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It is not unusual for British quartet Coldplay to be described as “the best band in the world”. In their short existence thus far, the band’s collection of trophies already includes NME Awards, Q Awards, Brit Awards, MTV Video Music Awards, and numerous Grammy Awards. Like Lennon, McCartney, Harrison and Starr before them, Coldplay have made it big in the UK with their originality, mass appeal and rich melodies, and are now a worldwide phenomenon. They’ve managed to fill a vacuum in today’s music that too many bands before them simply couldn't.

One of the many reasons Coldplay’s music is so popular is that they explore topics that are universal to the human experience, evident in their immensely popular songs like Yellow, In My Place, Clocks and The Scientist. You’ve got to give them full marks for their dedication to quality and perfection. While recording their first album, apparently a bitter dispute among the members over the feel of the album led to such a harrowing recording session, the band thought it would be their last. Their second release, A Rush Of Blood To The Head, was delayed for nearly seven months as the band reworked it to perfection. Their mantra is to not release a track unless they are 100% satisfied with it. Intensely independent despite their big label associations, they have a hand in the artwork, videos and publicity of their songs.

With only two albums Coldplay have become an international phenomenon, selling 20 million records around the globe. Their debut album Parachutes opened with a bang in 2000 and went to #1 on the UK album charts, selling more than five million copies worldwide. The hit single Yellow can still be heard on the radio today. And then there was the sophomore effort, A Rush Of Blood To The Head, which did just what the title promised. A musical tour de force, it went to #1 in the UK and sold over four million copies in the US alone.

Despite numerous offers, no Coldplay track has ever featured in a commercial. The band turned down multi-million dollar contracts from Gatorade, Diet Coke and The Gap, proving that their music is as important to them as it is to us.

Coldplay's third album, X&Y, was released earlier this month in the UK. In the middle of 2004, the band had penned over 40 new songs, several of which had even been performed live on their last tour. However, they were scrapped and the band regrouped to write and record new tracks. Recorded after extended sessions in New York City, Chicago, and London – the band’s new album X&Y once again delivers the goods.
The Record Music Magazine brings you an exclusive transcript where the band talks about the making of their latest masterpiece. Here is everything you want to know about X&Y from Coldplay themselves.

What approach did you take to working on X&Y?
John: First of all we wanted it to be amazing and the best thing we’d ever done and anybody had ever heard. What that meant was basically we just pushed ourselves really hard in every direction, with each song, taking it as far as we could.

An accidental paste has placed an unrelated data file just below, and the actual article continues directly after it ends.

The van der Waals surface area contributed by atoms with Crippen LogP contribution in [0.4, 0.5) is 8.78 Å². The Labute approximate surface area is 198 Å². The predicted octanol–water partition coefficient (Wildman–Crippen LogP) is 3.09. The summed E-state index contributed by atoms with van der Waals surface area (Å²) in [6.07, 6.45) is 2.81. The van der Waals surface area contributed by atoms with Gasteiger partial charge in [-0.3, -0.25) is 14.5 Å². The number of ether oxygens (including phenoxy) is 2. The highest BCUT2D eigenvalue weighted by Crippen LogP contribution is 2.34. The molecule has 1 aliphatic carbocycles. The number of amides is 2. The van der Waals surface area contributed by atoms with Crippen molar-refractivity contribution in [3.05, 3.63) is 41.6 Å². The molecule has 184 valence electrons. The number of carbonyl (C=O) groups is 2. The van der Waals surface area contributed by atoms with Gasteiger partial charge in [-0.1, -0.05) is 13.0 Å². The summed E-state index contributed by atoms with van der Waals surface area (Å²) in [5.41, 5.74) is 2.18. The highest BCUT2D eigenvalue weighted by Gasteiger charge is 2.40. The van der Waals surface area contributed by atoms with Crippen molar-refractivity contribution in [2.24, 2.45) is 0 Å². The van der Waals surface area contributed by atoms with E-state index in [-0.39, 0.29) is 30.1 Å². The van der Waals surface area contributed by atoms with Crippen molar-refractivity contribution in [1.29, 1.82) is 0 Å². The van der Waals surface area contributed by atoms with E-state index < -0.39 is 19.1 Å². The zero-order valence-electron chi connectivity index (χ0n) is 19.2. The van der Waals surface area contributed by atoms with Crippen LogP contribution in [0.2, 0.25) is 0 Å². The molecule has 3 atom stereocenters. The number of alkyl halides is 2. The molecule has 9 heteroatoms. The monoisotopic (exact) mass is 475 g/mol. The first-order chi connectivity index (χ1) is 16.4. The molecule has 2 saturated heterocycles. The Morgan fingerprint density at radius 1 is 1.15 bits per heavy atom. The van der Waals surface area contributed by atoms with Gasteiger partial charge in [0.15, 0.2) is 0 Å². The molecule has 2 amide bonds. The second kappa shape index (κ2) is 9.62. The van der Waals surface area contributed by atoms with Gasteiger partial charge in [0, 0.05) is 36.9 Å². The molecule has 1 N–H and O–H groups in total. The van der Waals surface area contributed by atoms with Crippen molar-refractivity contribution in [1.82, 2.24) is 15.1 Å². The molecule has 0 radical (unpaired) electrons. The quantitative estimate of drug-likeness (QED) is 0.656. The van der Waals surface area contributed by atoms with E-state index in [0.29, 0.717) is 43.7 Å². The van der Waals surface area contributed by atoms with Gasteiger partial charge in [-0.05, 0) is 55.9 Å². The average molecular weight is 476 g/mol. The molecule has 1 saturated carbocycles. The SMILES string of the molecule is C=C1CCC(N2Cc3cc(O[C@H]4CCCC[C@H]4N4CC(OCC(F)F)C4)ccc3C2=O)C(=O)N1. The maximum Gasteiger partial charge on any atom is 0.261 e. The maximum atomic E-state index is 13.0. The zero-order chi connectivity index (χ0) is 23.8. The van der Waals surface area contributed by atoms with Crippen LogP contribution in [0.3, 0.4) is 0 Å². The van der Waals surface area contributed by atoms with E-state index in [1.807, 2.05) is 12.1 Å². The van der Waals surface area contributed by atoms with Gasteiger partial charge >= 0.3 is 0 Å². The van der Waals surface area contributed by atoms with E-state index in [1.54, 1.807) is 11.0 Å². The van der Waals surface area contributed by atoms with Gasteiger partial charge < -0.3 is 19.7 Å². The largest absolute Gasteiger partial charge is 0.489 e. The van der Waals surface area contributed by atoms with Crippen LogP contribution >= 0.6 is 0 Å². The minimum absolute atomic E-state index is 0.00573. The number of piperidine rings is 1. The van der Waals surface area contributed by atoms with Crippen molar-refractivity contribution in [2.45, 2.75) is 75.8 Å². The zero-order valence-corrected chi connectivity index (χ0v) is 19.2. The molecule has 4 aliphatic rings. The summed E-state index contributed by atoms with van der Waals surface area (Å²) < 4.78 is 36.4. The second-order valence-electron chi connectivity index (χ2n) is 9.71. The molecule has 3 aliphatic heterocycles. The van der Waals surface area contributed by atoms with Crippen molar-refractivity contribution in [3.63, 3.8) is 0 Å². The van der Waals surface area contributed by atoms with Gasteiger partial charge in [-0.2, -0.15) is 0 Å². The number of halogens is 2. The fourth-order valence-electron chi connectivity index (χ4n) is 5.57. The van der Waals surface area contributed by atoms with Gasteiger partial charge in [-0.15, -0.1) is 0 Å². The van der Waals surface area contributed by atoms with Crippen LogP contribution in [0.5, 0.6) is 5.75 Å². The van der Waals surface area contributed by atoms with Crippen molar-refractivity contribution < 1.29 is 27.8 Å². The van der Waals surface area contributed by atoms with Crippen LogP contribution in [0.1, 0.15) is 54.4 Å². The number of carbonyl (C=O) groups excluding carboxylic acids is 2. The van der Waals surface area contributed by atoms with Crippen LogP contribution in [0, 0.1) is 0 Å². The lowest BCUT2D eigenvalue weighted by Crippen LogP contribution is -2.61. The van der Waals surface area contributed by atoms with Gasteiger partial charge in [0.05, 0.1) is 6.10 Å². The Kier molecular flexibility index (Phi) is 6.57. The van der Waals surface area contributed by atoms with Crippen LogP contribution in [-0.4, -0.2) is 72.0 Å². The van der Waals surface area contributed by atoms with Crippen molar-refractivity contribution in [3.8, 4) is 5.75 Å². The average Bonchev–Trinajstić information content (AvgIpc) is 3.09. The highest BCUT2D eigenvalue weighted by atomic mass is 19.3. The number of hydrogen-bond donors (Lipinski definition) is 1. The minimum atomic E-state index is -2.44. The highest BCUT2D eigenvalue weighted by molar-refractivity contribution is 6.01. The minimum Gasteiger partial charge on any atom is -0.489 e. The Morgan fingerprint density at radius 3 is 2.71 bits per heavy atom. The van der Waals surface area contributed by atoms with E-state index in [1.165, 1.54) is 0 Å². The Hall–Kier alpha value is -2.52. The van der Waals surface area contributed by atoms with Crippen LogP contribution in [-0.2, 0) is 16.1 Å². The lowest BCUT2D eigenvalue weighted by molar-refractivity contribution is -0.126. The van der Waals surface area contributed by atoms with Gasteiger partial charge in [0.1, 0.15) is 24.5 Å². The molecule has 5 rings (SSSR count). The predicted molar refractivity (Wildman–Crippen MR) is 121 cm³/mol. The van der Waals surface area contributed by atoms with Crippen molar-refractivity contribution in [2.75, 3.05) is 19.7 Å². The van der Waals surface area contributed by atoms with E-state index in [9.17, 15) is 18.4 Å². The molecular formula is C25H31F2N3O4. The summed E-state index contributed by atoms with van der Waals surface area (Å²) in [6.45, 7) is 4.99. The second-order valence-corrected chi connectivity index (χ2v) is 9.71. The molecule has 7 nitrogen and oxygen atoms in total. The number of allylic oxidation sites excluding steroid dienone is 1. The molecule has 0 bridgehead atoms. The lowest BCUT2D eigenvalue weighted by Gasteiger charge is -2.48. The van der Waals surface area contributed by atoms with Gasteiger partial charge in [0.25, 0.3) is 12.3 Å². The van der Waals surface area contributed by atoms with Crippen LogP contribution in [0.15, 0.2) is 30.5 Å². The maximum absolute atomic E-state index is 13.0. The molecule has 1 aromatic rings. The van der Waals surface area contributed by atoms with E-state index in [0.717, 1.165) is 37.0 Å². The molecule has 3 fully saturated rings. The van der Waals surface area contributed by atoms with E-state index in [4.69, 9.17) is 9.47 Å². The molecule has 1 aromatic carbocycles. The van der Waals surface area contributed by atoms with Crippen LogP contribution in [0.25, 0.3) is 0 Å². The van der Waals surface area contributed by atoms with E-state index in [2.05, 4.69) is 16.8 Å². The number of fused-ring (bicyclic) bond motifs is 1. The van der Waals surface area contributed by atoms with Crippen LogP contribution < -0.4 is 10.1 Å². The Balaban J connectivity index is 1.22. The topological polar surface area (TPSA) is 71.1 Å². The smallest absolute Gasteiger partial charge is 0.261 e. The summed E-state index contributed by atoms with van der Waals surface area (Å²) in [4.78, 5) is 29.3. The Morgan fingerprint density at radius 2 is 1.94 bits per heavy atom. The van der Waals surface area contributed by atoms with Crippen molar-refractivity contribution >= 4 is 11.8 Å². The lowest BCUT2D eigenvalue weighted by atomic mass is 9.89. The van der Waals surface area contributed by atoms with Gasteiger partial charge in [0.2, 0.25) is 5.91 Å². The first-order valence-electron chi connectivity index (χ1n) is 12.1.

Guy: To be honest I think that’s all there is. It’s all about personal challenge and, you know, our challenge wasn’t to sell more records than the last one, our challenge was to try and feel more confident and satisfied with how we’d all worked in the studio than we’d ever done before. That’s the only challenge that there was really.

Why was there a delay in the release of X&Y?
John: Chris and I started writing after finishing the tour in the middle of 2003 in Chicago. We did a few weeks there just to basically lay down demos of stuff, meeting up with Guy and Will, doing more and more and basically going about it in a kind of weird way. We’d never really played the songs together, and we were trying to record them. We did that for quite some time really. Then we realized that a lot of it sounded like we’d never played it together, had no atmosphere, no sort of tension in it.
Guy: The dynamics just sounded flat because we were working individually. Chris would come in and lay down his part, Will would do his drums and then go and so on and so on. And it came to a point where we weren’t actually working as a band any more and it could have been just session musicians going in there.
John: Except crap session musicians.
Guy: So what we had to do was really find ourselves again as a band and remember what it was like to just be in Johnny’s bedroom with a few guitars and amps and just go back to basics and that’s when things really started to really happen and when we started re-recording things we were able to do it in a performance based way and to throw ourselves into the verses and then the choruses in a much more dynamic sort of way. We pretty much re-recorded, did the whole album in three months.

You can read the rest of our cover story on Coldplay in the July 2005 issue of The Record Music Magazine available at your local newsagent.

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